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Tue Nov 5, 2013, 04:07 AM

Nail-biter mayoral election in Cincinnati

Today a winner will be chosen between two Democratic candidates for mayor - John Cranley and Roxanne Qualls.
Experts say turn-out will determine the winner, and experts are also expecting a rather low turn-out, inasmuch as the mayoral primary, held in August had a record low turn-out, and the number of early voters and absentee ballot requests has been very light.

Ms. Qualls is the current vice-mayor and supported by the current mayor, Mark Mallory, who is term-limited. Qualls is a strong supporter of a streetcar project, to run ca 4miles from the center city north and back, as well as a long-term lease of parking garages and meters to private firms for 30 and 50 years.

Mr. Cranley, who served on council from ca 2001 -2009, opposes the parking leases as well as the streetcar project, inasmuch as the city of Cincinnati has a seriously underfunded pension system and other critical needs in roads and neighborhood revitalization.

It has been a hard-fought campaign on both sides. Results should be interesting, since there have been wedges made between the two factions that will not be easily mended.

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Reply Nail-biter mayoral election in Cincinnati (Original post)
No Vested Interest Nov 2013 OP
Corey_Baker08 Nov 2013 #1
No Vested Interest Nov 2013 #2
Connie_Corleone Nov 2013 #3
No Vested Interest Nov 2013 #4

Response to No Vested Interest (Original post)

Tue Nov 5, 2013, 08:30 PM

1. Please Keep Us Updated

Im near Dayton and I am not seeing any coverage of any election results

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Response to Corey_Baker08 (Reply #1)

Wed Nov 6, 2013, 02:46 AM

2. John Cranley, age 40, will be the new mayor of Cincinnati, beginning Dec. 1, 2013.

He is an attorney who served several 2-yr. terms on city council before resigning in 2009 to take on a building/revitalization project which could have been a conflict of interest had he remained. He himself asked for the ruling and aboded by it when it was given. He is a Harvard graduate and from a family of community service- his mother served on the city Board of Education; another was a well-regarded physician. He has a wife and one son.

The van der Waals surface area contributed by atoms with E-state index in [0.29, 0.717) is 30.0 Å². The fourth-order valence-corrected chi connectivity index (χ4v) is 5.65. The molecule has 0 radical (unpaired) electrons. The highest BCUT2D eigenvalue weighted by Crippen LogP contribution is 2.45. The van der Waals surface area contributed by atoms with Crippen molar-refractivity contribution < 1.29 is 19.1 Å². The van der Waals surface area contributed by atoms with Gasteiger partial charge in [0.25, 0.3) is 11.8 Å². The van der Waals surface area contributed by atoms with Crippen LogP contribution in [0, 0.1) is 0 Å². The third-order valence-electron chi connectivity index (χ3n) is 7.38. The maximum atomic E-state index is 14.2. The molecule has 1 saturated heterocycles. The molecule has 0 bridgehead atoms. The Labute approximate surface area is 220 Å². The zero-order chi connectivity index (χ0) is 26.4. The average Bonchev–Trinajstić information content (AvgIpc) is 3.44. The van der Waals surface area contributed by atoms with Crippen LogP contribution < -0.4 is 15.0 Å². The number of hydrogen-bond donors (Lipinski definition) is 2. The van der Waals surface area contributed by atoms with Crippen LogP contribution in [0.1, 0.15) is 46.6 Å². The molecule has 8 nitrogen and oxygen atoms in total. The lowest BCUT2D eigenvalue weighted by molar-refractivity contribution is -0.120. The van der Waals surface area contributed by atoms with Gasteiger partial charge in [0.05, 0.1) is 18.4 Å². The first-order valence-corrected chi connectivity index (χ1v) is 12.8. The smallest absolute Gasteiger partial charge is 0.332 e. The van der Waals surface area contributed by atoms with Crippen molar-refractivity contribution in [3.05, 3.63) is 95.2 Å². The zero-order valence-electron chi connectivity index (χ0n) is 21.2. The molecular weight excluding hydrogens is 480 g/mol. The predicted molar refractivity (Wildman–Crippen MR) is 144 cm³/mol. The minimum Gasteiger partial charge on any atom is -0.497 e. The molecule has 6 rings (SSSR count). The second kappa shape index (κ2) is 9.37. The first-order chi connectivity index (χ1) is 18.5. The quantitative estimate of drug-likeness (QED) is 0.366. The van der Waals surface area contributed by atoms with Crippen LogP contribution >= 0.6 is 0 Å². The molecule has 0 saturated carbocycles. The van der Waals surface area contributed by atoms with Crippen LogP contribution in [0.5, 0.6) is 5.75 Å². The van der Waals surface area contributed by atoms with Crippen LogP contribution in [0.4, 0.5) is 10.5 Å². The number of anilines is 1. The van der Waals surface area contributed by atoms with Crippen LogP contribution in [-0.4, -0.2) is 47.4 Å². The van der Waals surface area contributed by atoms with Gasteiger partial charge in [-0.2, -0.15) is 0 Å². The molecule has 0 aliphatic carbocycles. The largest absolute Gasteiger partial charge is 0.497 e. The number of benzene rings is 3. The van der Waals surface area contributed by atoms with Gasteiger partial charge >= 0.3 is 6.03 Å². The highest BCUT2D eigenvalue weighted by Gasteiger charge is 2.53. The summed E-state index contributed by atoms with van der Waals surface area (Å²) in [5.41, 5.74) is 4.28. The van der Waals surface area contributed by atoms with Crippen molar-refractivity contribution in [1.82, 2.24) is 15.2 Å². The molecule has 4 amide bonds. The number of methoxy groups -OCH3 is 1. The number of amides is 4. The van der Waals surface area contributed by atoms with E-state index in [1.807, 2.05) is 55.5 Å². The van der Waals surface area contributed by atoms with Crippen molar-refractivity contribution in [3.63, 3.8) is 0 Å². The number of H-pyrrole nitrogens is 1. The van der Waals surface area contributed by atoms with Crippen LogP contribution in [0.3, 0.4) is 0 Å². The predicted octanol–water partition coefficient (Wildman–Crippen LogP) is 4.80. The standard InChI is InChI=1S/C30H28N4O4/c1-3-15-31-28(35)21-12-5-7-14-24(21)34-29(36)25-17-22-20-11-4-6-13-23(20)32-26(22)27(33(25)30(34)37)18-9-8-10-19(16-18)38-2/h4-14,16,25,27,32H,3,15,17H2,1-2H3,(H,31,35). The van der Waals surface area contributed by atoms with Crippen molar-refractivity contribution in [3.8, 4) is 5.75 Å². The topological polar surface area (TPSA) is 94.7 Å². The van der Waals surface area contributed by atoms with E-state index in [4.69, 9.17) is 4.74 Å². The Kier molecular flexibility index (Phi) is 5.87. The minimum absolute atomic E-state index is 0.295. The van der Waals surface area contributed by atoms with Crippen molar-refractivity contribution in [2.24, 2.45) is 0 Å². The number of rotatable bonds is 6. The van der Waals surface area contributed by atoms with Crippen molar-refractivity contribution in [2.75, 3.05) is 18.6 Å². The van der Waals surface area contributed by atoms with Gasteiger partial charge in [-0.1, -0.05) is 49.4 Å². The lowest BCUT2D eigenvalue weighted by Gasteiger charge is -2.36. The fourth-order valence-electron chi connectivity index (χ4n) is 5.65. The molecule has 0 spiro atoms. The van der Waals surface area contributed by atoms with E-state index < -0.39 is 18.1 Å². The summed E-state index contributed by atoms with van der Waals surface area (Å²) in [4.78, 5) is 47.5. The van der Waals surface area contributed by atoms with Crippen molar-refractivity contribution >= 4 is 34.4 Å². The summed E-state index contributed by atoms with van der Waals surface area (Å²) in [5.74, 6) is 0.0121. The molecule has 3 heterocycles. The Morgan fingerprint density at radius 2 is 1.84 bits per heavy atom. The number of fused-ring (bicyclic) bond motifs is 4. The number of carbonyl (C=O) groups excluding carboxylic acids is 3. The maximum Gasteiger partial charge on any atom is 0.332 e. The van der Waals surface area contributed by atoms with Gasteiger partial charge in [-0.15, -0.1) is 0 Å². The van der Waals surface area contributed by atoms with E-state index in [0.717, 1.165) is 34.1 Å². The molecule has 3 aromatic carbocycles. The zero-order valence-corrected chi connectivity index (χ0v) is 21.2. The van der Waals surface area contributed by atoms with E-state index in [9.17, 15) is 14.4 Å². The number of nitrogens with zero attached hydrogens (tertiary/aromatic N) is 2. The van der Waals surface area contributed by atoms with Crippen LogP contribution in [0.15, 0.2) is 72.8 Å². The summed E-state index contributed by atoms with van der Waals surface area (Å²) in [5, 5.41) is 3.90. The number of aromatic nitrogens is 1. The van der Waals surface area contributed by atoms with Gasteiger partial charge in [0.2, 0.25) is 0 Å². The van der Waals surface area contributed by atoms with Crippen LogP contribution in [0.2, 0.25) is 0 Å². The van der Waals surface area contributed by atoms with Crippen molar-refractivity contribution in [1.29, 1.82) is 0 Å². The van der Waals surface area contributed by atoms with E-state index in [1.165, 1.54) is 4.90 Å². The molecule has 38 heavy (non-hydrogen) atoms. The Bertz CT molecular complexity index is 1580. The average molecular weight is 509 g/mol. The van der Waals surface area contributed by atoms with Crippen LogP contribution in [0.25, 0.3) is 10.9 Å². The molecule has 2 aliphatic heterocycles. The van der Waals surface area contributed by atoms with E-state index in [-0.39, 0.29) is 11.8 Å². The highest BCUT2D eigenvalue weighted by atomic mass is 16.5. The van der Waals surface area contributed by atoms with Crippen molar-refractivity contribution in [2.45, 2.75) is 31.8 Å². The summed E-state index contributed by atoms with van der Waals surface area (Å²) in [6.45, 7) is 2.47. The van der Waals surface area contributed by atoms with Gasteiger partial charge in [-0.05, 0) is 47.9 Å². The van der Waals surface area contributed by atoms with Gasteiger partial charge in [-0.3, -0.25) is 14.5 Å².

Like many Midwestern cities, Cincinnati has had budgetary problems in recent years, although many areas near the downtown are being revitalized with restoration and some new building, especially condos. The previous administration had contracted for a 3.8 mile streetcar, with rails, to be built from downtown to the revitalized area called Over-the-Rhine. The streetcar is being built in Spain, and the first pieces of track have been laid.

Meanwhile, costs have escalated and there is no way this project would pay for itself. Even though the citizenry voted for this project in the past, it has come into disfavor because of higher costs and the thought of subsidizing it far into the future. Mr. Cranley campaigned against the streetcar, and in his acceptance speech, promised to get out of obligations and substitute another, less costly form of transportation - perhaps a wheeled bus.

The city has all but finalized the leasing of the city parking garages and meters to Xerox and another company for 30 and 50 years. Parking would be strictly enforced, and prices raised significantly, which could be a hardship for businesses dependent on street parking. The public showed it is against that by electing a number of council persons who had announced they were against the parking leases as well as the streetcar.

This DUer is happy with the outcome.

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Response to No Vested Interest (Reply #2)

Wed Nov 6, 2013, 07:22 PM

3. Me too!



I really don't understand why a streetcar was need just to go from Over-The-Rhine to downtown. They can use a MetroPlus bus instead.

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Response to Connie_Corleone (Reply #3)

Thu Nov 7, 2013, 12:23 AM

4. well, it wasn't needed - Guess some thought it would draw people

to the "entertainment district", but it was nowhere worth the cost, short-term and long-term.
Do you live nearby?

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